This is usually achieved with an air gap. This is just a literal gap between the end of the discharge pipe and the drain receptor, whether it’s a floor drain, standpipe, or laundry sink.
Softened water provided to the outside faucets
This isn’t technically a defect, it’s bad practice to run softened water to the outside faucets. Lawns and plants don’t need softened water, and this is a tremendous waste of softened water.
Any time a water softener is installed, the water supply pipes for the outside faucets should be connected upstream of the water softener.
It’s also standard practice to connect the cold water for the kitchen sink upstream of the water softener. The reason for this is that softened water will have a higher sodium content – but probably not enough to make much of a difference,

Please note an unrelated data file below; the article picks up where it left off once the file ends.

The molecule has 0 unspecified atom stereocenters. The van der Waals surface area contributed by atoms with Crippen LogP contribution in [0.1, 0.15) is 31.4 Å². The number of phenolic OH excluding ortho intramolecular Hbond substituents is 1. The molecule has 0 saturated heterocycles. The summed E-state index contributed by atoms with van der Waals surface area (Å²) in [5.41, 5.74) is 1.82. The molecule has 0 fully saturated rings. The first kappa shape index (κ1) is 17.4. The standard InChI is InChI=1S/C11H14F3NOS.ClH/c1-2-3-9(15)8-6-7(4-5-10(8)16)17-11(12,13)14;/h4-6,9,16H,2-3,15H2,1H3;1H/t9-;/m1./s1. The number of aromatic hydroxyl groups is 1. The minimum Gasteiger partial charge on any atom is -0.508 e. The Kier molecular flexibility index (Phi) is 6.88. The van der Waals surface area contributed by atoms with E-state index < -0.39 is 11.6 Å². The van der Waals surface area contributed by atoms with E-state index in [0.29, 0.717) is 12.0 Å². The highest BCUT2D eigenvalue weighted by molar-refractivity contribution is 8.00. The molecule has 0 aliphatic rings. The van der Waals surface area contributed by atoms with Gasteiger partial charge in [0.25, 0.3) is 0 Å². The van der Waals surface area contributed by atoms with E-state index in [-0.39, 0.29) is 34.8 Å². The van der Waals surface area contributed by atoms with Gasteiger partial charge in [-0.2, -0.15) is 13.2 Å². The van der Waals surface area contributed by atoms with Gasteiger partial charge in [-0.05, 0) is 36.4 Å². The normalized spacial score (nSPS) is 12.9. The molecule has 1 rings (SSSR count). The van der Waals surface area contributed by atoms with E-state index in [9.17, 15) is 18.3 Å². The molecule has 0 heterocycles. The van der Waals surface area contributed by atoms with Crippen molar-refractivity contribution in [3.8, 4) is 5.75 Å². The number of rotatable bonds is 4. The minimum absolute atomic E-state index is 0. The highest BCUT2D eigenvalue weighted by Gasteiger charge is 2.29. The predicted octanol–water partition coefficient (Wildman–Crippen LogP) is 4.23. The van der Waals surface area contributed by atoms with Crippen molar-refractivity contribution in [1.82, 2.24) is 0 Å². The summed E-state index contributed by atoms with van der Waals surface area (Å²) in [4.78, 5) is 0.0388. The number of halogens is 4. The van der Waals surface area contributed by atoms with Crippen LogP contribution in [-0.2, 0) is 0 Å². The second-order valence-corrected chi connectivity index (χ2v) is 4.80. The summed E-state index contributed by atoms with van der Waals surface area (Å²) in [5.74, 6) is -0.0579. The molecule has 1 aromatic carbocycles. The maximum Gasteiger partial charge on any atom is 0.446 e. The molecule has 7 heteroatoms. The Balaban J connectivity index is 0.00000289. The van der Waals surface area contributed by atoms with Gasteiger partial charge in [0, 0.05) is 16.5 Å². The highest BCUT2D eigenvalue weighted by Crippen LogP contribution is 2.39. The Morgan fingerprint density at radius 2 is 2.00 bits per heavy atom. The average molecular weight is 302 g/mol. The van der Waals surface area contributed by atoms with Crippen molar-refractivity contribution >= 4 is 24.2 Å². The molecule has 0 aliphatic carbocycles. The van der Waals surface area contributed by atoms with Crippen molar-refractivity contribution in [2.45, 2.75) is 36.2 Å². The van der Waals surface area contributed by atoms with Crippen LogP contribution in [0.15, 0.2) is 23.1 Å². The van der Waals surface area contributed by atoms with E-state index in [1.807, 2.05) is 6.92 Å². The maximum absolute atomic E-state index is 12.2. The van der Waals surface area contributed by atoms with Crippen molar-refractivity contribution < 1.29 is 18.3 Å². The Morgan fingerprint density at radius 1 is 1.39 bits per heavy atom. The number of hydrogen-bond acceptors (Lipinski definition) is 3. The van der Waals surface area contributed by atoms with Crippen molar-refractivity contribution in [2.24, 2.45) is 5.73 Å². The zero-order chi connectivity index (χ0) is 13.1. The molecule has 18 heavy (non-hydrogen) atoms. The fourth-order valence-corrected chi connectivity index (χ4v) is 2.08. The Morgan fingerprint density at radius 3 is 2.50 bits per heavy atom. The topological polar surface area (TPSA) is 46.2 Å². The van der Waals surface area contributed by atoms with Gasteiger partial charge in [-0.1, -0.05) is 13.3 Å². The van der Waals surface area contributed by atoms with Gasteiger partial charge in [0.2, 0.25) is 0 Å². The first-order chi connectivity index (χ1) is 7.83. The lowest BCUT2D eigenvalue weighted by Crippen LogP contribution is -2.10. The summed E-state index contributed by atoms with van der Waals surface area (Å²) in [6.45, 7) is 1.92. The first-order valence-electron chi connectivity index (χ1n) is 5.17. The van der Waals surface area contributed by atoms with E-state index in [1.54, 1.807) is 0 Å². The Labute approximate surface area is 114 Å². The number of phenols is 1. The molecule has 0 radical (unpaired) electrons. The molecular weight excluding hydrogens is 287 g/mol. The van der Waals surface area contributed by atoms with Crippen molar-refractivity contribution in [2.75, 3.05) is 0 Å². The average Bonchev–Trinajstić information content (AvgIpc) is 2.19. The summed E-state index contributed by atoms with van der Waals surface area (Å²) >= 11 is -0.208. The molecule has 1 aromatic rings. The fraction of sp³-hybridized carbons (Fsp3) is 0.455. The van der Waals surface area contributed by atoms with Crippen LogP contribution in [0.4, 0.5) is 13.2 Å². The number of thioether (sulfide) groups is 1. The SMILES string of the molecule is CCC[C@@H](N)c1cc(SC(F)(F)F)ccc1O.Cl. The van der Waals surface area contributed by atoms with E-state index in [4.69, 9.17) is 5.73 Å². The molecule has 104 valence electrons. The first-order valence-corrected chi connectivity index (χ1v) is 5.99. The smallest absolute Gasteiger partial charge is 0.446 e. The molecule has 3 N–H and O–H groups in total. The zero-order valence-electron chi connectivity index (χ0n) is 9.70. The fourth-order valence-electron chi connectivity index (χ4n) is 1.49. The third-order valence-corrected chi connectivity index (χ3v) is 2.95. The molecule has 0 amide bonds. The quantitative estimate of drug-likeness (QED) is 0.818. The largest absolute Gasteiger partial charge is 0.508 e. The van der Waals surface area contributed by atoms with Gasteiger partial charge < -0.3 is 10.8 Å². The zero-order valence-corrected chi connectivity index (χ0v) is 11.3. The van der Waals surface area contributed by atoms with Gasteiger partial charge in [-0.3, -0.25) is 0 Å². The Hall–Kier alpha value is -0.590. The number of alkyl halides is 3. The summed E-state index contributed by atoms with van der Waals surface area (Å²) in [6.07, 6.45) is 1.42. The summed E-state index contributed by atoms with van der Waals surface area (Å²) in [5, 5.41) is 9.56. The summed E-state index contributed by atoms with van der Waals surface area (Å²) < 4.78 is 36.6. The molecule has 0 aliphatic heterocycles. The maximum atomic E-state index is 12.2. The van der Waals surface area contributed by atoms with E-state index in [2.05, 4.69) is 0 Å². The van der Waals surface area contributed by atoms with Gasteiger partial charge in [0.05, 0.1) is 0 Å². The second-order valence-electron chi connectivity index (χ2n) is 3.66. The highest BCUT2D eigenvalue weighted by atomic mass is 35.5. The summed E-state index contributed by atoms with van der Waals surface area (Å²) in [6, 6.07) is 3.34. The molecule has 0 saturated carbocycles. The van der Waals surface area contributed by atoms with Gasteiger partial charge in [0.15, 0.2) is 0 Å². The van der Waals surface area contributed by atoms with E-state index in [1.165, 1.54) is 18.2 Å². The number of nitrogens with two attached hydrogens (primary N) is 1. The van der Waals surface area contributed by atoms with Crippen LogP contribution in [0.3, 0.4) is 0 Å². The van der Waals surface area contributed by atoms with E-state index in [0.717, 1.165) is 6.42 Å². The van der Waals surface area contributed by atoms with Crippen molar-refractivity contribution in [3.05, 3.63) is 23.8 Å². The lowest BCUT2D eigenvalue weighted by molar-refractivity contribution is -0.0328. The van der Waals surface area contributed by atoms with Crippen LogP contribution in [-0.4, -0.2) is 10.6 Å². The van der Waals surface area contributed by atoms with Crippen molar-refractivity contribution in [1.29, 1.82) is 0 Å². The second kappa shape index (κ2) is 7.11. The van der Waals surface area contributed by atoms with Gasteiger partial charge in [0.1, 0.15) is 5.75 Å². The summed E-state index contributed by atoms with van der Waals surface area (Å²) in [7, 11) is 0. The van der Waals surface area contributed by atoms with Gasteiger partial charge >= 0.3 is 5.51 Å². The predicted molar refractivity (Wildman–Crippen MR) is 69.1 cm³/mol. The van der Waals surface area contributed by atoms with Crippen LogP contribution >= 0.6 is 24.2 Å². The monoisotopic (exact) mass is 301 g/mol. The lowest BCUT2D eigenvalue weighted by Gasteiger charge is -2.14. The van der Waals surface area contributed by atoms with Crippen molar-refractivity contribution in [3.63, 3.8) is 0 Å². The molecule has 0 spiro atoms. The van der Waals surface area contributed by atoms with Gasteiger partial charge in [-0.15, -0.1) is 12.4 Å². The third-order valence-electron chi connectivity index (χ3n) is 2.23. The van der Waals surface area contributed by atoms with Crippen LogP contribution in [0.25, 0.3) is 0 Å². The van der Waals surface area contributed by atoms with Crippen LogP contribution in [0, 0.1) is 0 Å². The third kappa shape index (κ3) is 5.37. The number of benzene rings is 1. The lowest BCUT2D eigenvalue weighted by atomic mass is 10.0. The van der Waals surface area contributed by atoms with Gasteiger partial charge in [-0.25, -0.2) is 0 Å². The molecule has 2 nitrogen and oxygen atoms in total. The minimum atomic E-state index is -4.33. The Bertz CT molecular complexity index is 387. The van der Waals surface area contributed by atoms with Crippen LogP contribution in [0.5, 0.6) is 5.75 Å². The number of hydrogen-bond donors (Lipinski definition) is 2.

Powered by an extension cord
This is probably the biggest defect that we find with water softeners.
Everyone knows that extension cords aren’t supposed to be used as a substitute for permanent wiring. If an outlet is needed, it should be installed by an electrician.
Why Does a Water Softener System Need a Drain Hose/Line?
A drain hose or line is required to properly take care of the spent water that is being discharged. It allows for the water to go to a drain without issues arising and allows for less maintenance.
Without a drain hose/line you will have problems with discharge and overflow. The drain hose is how the spent water (brine) from the water softener can be discharged without issues arising.
If you were to only have a water line feeding hard water to the water softener, you would have either water overflow all over your floor or water line issues. Waterline issues would occur because of spent water trying to go back into the hard water line potentially.
What Happens if the Softener Drain Line is Blocked?
Think about your water softener. You need to flush out all the crud you’ve collected in the tank, but the drain line has collapsed. What was once a ½” line, is now ⅛”.